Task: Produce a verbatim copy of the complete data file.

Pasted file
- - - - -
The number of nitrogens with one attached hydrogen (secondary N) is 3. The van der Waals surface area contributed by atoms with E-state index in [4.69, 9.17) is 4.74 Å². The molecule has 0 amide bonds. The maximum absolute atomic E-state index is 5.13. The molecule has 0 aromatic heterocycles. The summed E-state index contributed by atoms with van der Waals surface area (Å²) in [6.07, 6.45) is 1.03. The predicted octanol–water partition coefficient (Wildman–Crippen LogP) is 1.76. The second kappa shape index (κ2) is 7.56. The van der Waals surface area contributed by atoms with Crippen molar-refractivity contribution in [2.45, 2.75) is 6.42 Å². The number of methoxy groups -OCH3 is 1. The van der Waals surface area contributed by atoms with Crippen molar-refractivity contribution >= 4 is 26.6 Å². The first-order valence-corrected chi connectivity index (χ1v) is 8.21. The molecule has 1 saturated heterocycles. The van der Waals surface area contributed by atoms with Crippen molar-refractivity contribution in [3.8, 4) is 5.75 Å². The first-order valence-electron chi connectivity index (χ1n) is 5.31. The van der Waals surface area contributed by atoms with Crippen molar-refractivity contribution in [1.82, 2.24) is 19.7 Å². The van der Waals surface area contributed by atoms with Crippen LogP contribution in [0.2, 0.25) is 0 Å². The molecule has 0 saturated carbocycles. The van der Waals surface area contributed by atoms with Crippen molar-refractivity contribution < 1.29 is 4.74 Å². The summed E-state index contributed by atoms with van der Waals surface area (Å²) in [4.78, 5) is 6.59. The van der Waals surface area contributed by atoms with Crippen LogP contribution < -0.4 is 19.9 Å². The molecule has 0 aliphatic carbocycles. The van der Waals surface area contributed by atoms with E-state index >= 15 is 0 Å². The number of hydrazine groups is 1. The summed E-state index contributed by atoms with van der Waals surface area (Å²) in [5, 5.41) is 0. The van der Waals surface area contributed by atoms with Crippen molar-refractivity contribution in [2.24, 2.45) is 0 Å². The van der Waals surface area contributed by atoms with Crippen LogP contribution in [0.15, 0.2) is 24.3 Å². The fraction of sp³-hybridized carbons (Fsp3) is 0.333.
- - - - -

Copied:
The number of nitrogens with one attached hydrogen (secondary N) is 3. The van der Waals surface area contributed by atoms with E-state index in [4.69, 9.17) is 4.74 Å². The molecule has 0 amide bonds. The maximum absolute atomic E-state index is 5.13. The molecule has 0 aromatic heterocycles. The summed E-state index contributed by atoms with van der Waals surface area (Å²) in [6.07, 6.45) is 1.03. The predicted octanol–water partition coefficient (Wildman–Crippen LogP) is 1.76. The second kappa shape index (κ2) is 7.56. The van der Waals surface area contributed by atoms with Crippen molar-refractivity contribution in [2.45, 2.75) is 6.42 Å². The number of methoxy groups -OCH3 is 1. The van der Waals surface area contributed by atoms with Crippen molar-refractivity contribution >= 4 is 26.6 Å². The first-order valence-corrected chi connectivity index (χ1v) is 8.21. The molecule has 1 saturated heterocycles. The van der Waals surface area contributed by atoms with Crippen molar-refractivity contribution in [3.8, 4) is 5.75 Å². The first-order valence-electron chi connectivity index (χ1n) is 5.31. The van der Waals surface area contributed by atoms with Crippen molar-refractivity contribution in [1.82, 2.24) is 19.7 Å². The van der Waals surface area contributed by atoms with Crippen LogP contribution in [0.2, 0.25) is 0 Å². The molecule has 0 saturated carbocycles. The van der Waals surface area contributed by atoms with Crippen molar-refractivity contribution < 1.29 is 4.74 Å². The summed E-state index contributed by atoms with van der Waals surface area (Å²) in [4.78, 5) is 6.59. The van der Waals surface area contributed by atoms with Crippen LogP contribution < -0.4 is 19.9 Å². The molecule has 0 aliphatic carbocycles. The van der Waals surface area contributed by atoms with E-state index >= 15 is 0 Å². The number of hydrazine groups is 1. The summed E-state index contributed by atoms with van der Waals surface area (Å²) in [5, 5.41) is 0. The van der Waals surface area contributed by atoms with Crippen molar-refractivity contribution in [2.24, 2.45) is 0 Å². The van der Waals surface area contributed by atoms with Crippen LogP contribution in [0.15, 0.2) is 24.3 Å². The fraction of sp³-hybridized carbons (Fsp3) is 0.333.